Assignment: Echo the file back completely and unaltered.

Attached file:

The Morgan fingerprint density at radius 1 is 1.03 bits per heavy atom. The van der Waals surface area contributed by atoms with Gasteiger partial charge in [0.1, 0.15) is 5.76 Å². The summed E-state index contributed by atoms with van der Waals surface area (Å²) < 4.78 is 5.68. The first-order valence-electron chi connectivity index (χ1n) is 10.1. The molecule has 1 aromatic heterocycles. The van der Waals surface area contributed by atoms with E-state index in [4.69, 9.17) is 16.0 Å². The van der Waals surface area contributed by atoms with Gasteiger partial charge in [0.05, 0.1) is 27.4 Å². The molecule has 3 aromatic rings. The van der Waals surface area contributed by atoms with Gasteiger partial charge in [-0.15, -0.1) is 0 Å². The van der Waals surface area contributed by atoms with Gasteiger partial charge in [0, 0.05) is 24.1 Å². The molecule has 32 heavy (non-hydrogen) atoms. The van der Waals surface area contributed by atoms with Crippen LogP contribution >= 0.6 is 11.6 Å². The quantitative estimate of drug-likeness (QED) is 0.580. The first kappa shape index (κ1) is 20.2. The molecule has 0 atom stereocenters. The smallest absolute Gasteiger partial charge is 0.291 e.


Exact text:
The Morgan fingerprint density at radius 1 is 1.03 bits per heavy atom. The van der Waals surface area contributed by atoms with Gasteiger partial charge in [0.1, 0.15) is 5.76 Å². The summed E-state index contributed by atoms with van der Waals surface area (Å²) < 4.78 is 5.68. The first-order valence-electron chi connectivity index (χ1n) is 10.1. The molecule has 1 aromatic heterocycles. The van der Waals surface area contributed by atoms with E-state index in [4.69, 9.17) is 16.0 Å². The van der Waals surface area contributed by atoms with Gasteiger partial charge in [0.05, 0.1) is 27.4 Å². The molecule has 3 aromatic rings. The van der Waals surface area contributed by atoms with Gasteiger partial charge in [-0.15, -0.1) is 0 Å². The van der Waals surface area contributed by atoms with Gasteiger partial charge in [0, 0.05) is 24.1 Å². The molecule has 32 heavy (non-hydrogen) atoms. The van der Waals surface area contributed by atoms with Crippen LogP contribution >= 0.6 is 11.6 Å². The quantitative estimate of drug-likeness (QED) is 0.580. The first kappa shape index (κ1) is 20.2. The molecule has 0 atom stereocenters. The smallest absolute Gasteiger partial charge is 0.291 e.